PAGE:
How to Use the Resilience Doughnut To Raise Strong Children
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Resilience is a valuable skill that every child needs to utilise in their lives. As families and Educators, it is our role to understand how to foster and support the development of resilience in children and young people.
The team at Guardian Kellyville recently hosted a parent information evening where the Educators demonstrated a tool called The Resilience Doughnut, and how its elements can be applied in everyday practice.
Educator, Emily, explains the Resilience Doughnut and offers real life examples of how it can be used in both care and family homes.
“The International Resilience Project defines resilience can be defined as ‘our capacity to face, overcome and be strengthened by the adversities of life’. It is through resilience and optimism, that children grow, learn and become strong and powerful individuals,” says Emily.
The Resilience Doughnut Explained
In the middle of the doughnut is where you visualise your child. We can use the doughnut to interpret whether a child has the seven factors in their life.
The Seven Factors
- The Parent Factor
- The Skill Factor
- The Family and Identity Factor
- The Education Factor
- The Peer Factor
- The Community Factor
- The Money Factor
The Parent Factor
This relates to the relationship the child has with their parents or guardians. Is there open and direct communication? Is there a sense of warmth and closeness? Is there clear parental authority and responsibility for making decisions while consulting the child?
- Be compassionate with your child’s feelings whilst still holding firm, yet appropriate limits.
- Involve your child in age-appropriate decisions.
The Skill Factor
This is where you need to assess your child’s ability to persist and understand that it’s okay to make mistakes. Is the child developing competence in a task or hobby? Is there evidence of developing persistence through experiences of difficulty?
- Model your own coping with mistakes and failures.
- Celebrate mistakes (e.g. “Oh, I spilt some water on the floor… that’s okay, I’ll be more careful next time,”).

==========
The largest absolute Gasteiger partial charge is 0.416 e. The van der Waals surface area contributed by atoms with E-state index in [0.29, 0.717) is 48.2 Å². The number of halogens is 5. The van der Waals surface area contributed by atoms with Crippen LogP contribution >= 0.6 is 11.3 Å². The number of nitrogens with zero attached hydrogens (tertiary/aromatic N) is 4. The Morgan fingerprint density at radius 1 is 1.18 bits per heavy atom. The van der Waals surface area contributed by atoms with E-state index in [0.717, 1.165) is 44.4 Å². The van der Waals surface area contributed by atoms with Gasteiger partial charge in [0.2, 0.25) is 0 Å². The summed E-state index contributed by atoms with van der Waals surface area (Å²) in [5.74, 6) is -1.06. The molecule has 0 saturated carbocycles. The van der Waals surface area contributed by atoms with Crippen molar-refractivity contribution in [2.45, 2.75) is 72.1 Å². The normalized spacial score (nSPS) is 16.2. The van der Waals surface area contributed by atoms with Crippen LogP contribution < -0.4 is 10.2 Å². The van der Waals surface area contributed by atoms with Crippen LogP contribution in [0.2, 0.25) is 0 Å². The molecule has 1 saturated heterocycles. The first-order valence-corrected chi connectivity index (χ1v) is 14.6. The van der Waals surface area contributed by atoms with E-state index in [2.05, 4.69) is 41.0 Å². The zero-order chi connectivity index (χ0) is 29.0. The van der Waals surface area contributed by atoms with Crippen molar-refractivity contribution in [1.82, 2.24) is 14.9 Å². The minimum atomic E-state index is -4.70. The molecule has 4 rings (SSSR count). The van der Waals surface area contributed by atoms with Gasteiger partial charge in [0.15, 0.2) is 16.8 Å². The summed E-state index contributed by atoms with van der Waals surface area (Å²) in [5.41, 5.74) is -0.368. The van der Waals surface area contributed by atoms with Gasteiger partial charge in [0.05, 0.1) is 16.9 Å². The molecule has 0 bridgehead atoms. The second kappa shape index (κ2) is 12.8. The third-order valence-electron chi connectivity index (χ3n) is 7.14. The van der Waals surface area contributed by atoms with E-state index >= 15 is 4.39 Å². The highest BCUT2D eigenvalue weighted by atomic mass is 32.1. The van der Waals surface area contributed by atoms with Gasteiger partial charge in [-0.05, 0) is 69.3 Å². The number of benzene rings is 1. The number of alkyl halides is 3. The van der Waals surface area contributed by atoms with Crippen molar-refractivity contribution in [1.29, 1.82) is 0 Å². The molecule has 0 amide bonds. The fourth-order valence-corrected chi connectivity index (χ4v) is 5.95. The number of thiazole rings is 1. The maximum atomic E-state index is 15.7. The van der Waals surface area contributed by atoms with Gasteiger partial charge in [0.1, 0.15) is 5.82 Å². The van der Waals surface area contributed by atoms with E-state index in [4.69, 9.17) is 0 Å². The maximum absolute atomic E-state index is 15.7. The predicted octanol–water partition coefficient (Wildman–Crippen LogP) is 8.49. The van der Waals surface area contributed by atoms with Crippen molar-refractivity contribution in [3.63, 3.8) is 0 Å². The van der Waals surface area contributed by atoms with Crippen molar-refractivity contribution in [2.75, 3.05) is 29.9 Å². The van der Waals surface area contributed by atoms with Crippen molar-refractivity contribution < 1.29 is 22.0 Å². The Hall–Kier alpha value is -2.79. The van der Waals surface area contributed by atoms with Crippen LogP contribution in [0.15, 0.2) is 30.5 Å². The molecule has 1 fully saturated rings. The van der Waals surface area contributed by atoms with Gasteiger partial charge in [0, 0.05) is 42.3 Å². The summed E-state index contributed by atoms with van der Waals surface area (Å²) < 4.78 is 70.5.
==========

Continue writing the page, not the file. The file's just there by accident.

- See the value in non-academic skills.
The Family and Identity Factor
Using this section, you need to assess if your child feels a sense of belonging within your family. Is there a sense of belonging or connectedness to the wider family? Is there positive encouragement from a wider family? Was there support available when there was a crisis or difficult time?
- Develop family rituals.
- Share family stories.
- Open communication between the child and their extended family.
The Education Factor
This factor encourages reflection on your child’s relationships with their teachers and Educators. Do they have a teacher or Educator who believes in and connects with the child? Does the child feel valued and included? Is there engagement with a broader set of social rules?
- Communicate and collaborate with your child’s teachers and Educators.
- Share information about what’s working (not just problem areas).
The Peer Factor
Reflect on your child’s connection to other children. Do they have an emerging connection with a peer group? Do they have relationships with peers that include conflict as well as harmony? Do they have the ability to be part of a large group, yet still express their views and ideas, even if they differ from others?
- Encourage play – particularly unstructured and child directed.
- Expect lots of social ‘mistakes’ and be prepared to have conversations around them.
- Help your child work out what they want and what the other child wants.
The Community Factor
This section questions your child and their wider community. Do they have an individual outside family and education that are actively involved in their lives? Does your child feel valued as part of a larger social network?
- Allow your child to mix with people of different ages and stages of life.
- Help your child to connect with a cause that is larger than themselves.
The Money Factor
This factor can be a little confusing as your child may or may not have any money yet. However, answering these questions may clear it up. Does your child understand earning and spending? Does your child understand that hard work is valued? Could it be time to involve your child in chores that could earn them a couple of bucks?
- Involve your child in chores as early as possible.
- Provide opportunities to save and spend again. Embrace the mistakes and look for the lessons.
Building resilience and optimism is an ongoing process that involves making use of strengths and supports, while keeping difficulties in perspective.
Visit https://www.theresiliencedoughnut.com.au/ for more information.
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